The way India has grown in the last few years, there is a huge automotive culture—and the Nano will contribute to that. The car meets emissions’ and safety requirements, according to Tata. And if it means lives will be saved because families have the protection of a car shell rather than the exposed nature of a motorcycle, then we support it.
But more importantly, we see potential for the Nano to go well beyond India. While export models to some countries would need more mod cons than the basic model—and Tata, from the beginning, stated its intentions to produce a deluxe model—it is a no-nonsense automobile that is being launched at a time when western models are getting heavier and, often, unnecessarily ostentatious.
It reminds us of the times when Volkswagen entered a North American market sick of excess—a situation that repeated when the Toyota Corolla and Honda Civic hit the same country in a land of oversized Buicks and Mercurys. It also reminds us of the mass mobilization that happened in Italy when the Fiat nuova 500—another “people’s car”—was launched in 1957 and the BMC Mini, which really took off in the 1960s. The latter was a classless car.
With Germany having had a horsepower war in recent years, and a growing green movement on the other end, the Tata Nano could be more a sign of one’s support of common-sense value.
While targeted at families who cannot afford a Maruti 800—considered till now one of India’s most affordable cars—Nano has a classless style to it that we believe could make a real statement in the west.
While it is still powered by the internal combustion engine, it could get 62 mpg (Imperial) from a 33 hp engine. That’s better than any Toyota Prius could do, by some 10 mpg.
With global fascination after the success of Slumdog Millionaire, this could well be India’s year. And Tata Nano could be the second phase of India’s 2009 rise, something which we observed as a trend that started over a decade ago. Incredible India indeed. Posted by Jack Yan, 11:35
If you needed any proof of the power of Twitter, look no further than this blog’s visitor statistics. While Alexa is only a proxy at best, this blog has not really ranked that well since its début in 2006. Its three-month running average at Alexa is a 569,445 ranking—hardly anything to write home about.
I blogged about my criteria for following Tweeters on Twitter on March 15. By March 18, when I imagine my post got mentioned among the Twitter community, the hits started rising and Alexa reports 216,996. Audience reach went from a dismal 0·00019 per cent to 0·00064—a trebling. That’s despite a drop in the pages per visit from 1·8 average to 1·5 on March 18. Posted by Jack Yan, 09:52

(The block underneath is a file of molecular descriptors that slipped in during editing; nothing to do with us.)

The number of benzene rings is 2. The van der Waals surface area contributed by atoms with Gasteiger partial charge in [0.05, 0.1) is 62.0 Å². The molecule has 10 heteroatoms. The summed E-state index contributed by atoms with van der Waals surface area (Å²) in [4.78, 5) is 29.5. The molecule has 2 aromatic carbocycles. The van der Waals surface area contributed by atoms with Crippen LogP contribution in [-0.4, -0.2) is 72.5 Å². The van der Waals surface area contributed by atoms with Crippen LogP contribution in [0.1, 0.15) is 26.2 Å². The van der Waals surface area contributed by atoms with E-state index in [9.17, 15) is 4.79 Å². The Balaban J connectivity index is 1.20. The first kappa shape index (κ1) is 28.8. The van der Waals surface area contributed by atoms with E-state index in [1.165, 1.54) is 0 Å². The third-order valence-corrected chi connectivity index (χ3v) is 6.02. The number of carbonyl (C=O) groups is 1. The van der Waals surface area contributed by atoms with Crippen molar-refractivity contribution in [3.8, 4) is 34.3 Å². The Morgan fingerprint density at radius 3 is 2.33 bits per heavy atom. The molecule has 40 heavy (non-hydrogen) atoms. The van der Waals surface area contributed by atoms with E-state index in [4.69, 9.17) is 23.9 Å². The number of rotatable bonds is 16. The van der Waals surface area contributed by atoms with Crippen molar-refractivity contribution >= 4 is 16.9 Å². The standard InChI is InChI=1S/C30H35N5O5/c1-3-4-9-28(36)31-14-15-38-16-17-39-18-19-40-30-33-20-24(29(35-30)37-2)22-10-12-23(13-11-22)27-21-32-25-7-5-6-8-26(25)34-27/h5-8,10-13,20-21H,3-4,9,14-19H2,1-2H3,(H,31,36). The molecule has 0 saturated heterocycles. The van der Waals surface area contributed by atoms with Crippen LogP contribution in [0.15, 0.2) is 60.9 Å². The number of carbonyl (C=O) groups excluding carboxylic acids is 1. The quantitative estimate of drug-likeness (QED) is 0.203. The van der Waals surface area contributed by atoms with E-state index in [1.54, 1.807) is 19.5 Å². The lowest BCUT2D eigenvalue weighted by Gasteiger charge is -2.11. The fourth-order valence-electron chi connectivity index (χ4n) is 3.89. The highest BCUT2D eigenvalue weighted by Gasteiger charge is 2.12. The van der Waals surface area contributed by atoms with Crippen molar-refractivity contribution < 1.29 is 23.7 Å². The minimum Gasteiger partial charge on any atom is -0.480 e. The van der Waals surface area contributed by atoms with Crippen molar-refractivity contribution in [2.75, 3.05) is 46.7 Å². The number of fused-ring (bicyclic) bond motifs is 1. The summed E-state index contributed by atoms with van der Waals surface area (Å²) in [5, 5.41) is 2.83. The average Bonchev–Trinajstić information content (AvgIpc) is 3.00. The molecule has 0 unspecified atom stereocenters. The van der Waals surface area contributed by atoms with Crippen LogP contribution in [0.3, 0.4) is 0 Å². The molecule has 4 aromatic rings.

I get a bit bored of the media—this includes The New York Times today quoting ‘analysts’—saying that the Honda Insight (which got way better mileage than the Toyota Prius, and which was on sale in the US before the Prius) did not succeed because it didn’t signal to others that the car was a hybrid. And that’s why the new Insight looks like a Prius.
Bollocks. If I remember correctly, the Insight looked far more distinctive than any car on the market at the time, including the Prius. (The Honda Civic IMA Hybrid—my preference among the Japanese models—meanwhile, did look like a regular Honda Civic.)
People have short memories. The ﬁrst Prius—the one that was on sale when the Insight was—looked like a dull econobox that seemed inspired more by the 1975 Toyota Corolla 30 than anything else. It was only the second-generation model, from 2004, that had the more familiar shape.
Still, the environmentally conscious ﬂocked more to the Prius than the Insight, despite its granny looks. Actually, I know a few grans who would probably disapprove of the styling.
The Insight was an efﬁcient small car that looked like something in the 2000s should, with its rear wheels partly covered and getting over 80 mpg (Imperial). That makes any Prius look like a gas guzzler.
And Honda had enough faith in its 1999 Insight to launch it in the US for the 2000 model year. It didn’t wait for years as Toyota did.
The Insight didn’t do well because it cramped down the back, and Americans used to their SUVs and overhead-valve V8s couldn’t fathom the idea of an engine having less than a litre in cubic capacity. Consequently, Honda built around 18,000—a tiny number compared to the Prius.